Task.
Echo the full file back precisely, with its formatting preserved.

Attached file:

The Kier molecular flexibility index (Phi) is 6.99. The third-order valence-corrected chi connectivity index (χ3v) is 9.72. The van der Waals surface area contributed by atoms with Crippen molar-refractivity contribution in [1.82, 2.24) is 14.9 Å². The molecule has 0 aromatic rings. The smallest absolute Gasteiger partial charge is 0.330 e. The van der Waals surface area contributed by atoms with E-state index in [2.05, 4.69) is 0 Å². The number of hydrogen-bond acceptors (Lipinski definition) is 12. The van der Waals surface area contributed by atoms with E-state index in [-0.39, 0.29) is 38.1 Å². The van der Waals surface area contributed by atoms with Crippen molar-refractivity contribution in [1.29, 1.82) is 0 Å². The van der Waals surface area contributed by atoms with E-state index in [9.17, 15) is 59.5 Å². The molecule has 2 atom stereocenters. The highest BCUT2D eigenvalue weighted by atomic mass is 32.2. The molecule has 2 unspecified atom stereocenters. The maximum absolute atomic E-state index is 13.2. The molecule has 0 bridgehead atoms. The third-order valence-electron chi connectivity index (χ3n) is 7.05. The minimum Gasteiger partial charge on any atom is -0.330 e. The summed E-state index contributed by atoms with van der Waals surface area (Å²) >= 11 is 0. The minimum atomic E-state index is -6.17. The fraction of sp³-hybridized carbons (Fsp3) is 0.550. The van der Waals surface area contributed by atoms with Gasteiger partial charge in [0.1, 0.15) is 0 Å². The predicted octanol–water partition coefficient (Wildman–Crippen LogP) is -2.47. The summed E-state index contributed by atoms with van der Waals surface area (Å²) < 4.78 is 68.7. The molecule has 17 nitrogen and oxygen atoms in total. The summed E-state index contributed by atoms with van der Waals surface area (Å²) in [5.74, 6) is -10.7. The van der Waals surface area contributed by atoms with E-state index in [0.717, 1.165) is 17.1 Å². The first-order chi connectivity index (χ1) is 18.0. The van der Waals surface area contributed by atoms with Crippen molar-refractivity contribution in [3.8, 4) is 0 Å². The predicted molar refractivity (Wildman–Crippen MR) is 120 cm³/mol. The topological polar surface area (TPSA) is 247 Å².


The Kier molecular flexibility index (Phi) is 6.99. The third-order valence-corrected chi connectivity index (χ3v) is 9.72. The van der Waals surface area contributed by atoms with Crippen molar-refractivity contribution in [1.82, 2.24) is 14.9 Å². The molecule has 0 aromatic rings. The smallest absolute Gasteiger partial charge is 0.330 e. The van der Waals surface area contributed by atoms with E-state index in [2.05, 4.69) is 0 Å². The number of hydrogen-bond acceptors (Lipinski definition) is 12. The van der Waals surface area contributed by atoms with E-state index in [-0.39, 0.29) is 38.1 Å². The van der Waals surface area contributed by atoms with Crippen molar-refractivity contribution in [1.29, 1.82) is 0 Å². The van der Waals surface area contributed by atoms with E-state index in [9.17, 15) is 59.5 Å². The molecule has 2 atom stereocenters. The highest BCUT2D eigenvalue weighted by atomic mass is 32.2. The molecule has 2 unspecified atom stereocenters. The maximum absolute atomic E-state index is 13.2. The molecule has 0 bridgehead atoms. The third-order valence-electron chi connectivity index (χ3n) is 7.05. The minimum Gasteiger partial charge on any atom is -0.330 e. The summed E-state index contributed by atoms with van der Waals surface area (Å²) >= 11 is 0. The minimum atomic E-state index is -6.17. The fraction of sp³-hybridized carbons (Fsp3) is 0.550. The van der Waals surface area contributed by atoms with Gasteiger partial charge in [0.1, 0.15) is 0 Å². The predicted octanol–water partition coefficient (Wildman–Crippen LogP) is -2.47. The summed E-state index contributed by atoms with van der Waals surface area (Å²) < 4.78 is 68.7. The molecule has 17 nitrogen and oxygen atoms in total. The summed E-state index contributed by atoms with van der Waals surface area (Å²) in [5.74, 6) is -10.7. The van der Waals surface area contributed by atoms with E-state index in [0.717, 1.165) is 17.1 Å². The first-order chi connectivity index (χ1) is 18.0. The van der Waals surface area contributed by atoms with Crippen molar-refractivity contribution in [3.8, 4) is 0 Å². The predicted molar refractivity (Wildman–Crippen MR) is 120 cm³/mol. The topological polar surface area (TPSA) is 247 Å².